Friday, January 12, 2007
The Bush Administration will rework OMB's controversial risk assessment proposal after the National Research Council expert panel reviewing the proposal called the approach "fundamentally flawed." NRC Report on OMB Risk Assessment Guidelines. The January 2006 proposed risk assessment technical guidelines were developed by former OIRA director John Graham to improve federal risk assessments, which OMB criticized in the cases of dioxin, mercury, perchlorate, and mad cow disease.
The proposal generated substantial public comment over the last year. Industry supported the proposal. Public health experts and environmental groups contended that the guidelines would prevent government agencies from regulating health hazards by setting technical risk assessment standards that were difficult -- or even impossible -- to meet.
OMB submitted the proposal to the National Research Council for review. According John Ahearne, chair of the NRC review committee, the committee decided that the proposal was broken beyond repair. It contained a confusing, overly broad definition of risk assessment, omitted crucial aspects of risk assessment such as how to handle absence of adequate information and assumed sufficient data would be readily available. And, more fundamentally, OMB failed to demonstrate that costly changes in the federal risk assessment process were necessary. The 18-person NRC committee unanimously agreed that OMB should withdraw the January 2006 proposed guidelines. NRC Executive Summary
RegWatch, rejoiced yesterday, with the following post:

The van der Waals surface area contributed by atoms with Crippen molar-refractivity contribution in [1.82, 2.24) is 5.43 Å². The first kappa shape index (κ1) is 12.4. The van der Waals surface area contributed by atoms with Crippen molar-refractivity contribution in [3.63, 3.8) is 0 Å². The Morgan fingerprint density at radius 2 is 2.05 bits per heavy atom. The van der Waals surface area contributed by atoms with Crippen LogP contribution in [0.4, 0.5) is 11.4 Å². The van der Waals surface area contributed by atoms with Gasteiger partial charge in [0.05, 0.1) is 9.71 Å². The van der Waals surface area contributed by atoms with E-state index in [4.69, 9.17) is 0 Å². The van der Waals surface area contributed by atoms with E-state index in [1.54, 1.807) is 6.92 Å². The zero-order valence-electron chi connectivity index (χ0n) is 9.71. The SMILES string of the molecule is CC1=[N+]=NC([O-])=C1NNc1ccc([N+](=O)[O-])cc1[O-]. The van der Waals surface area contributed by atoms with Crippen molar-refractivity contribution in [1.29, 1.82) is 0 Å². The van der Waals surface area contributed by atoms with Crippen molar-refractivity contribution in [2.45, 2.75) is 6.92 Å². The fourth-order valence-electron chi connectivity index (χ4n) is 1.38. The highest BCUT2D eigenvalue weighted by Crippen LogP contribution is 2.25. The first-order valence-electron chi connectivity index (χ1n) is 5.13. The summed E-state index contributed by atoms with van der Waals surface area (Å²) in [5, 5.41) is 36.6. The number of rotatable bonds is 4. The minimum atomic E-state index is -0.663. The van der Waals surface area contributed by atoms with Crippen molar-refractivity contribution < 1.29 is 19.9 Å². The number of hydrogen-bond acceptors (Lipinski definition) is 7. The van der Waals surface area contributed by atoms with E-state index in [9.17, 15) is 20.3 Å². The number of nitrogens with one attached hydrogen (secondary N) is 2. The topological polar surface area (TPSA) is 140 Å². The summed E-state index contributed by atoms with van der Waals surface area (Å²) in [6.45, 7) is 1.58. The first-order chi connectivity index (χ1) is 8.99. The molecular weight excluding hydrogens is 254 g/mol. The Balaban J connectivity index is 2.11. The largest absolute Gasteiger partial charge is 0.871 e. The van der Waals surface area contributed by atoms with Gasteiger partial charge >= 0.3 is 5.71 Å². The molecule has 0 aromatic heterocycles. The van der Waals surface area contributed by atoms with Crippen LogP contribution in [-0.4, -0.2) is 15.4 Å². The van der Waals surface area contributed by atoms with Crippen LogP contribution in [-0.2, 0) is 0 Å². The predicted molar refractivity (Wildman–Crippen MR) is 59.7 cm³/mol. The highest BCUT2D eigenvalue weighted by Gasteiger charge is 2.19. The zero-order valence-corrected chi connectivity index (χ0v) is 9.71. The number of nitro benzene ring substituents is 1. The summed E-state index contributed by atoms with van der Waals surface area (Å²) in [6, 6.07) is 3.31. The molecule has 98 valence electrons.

This morning, the National Academy of Sciences rejected the White House Office of Management and Budget's (OMB) Proposed Risk Assessment Bulletin. OMB charged NAS with the task of peer-reviewing the bulletin, and NAS issued a stinging rebuke.>
The Bulletin calls for an overly standardized method across all agencies of assessing the potential risks of regulatory action. No matter if the issue is the environment, consumer products, or massive buildings and infrastructure, the framework would be the same.
NAS cites concerns that OMB is overstepping its bounds in suggesting this restrictive framework, and that micromanaging the ways in which agencies go about their business stymies the expertise within those agencies. Ultimately, NAS smartly concludes that this one-size-fits-all approach is unrealistic and would not jibe well with scientific and technological findings:
We began our review of the draft bulletin thinking we would only be recommending changes, but the more we dug into it, the more we realized that from a scientific and technical standpoint, it should be withdrawn altogether.
OMB has called off the Bulletin for now. Reg Watch revels in sound science trumping politics this time around.
Read more about how the Bulletin would lead to dangerous deregulations.
Posted by Matt Madia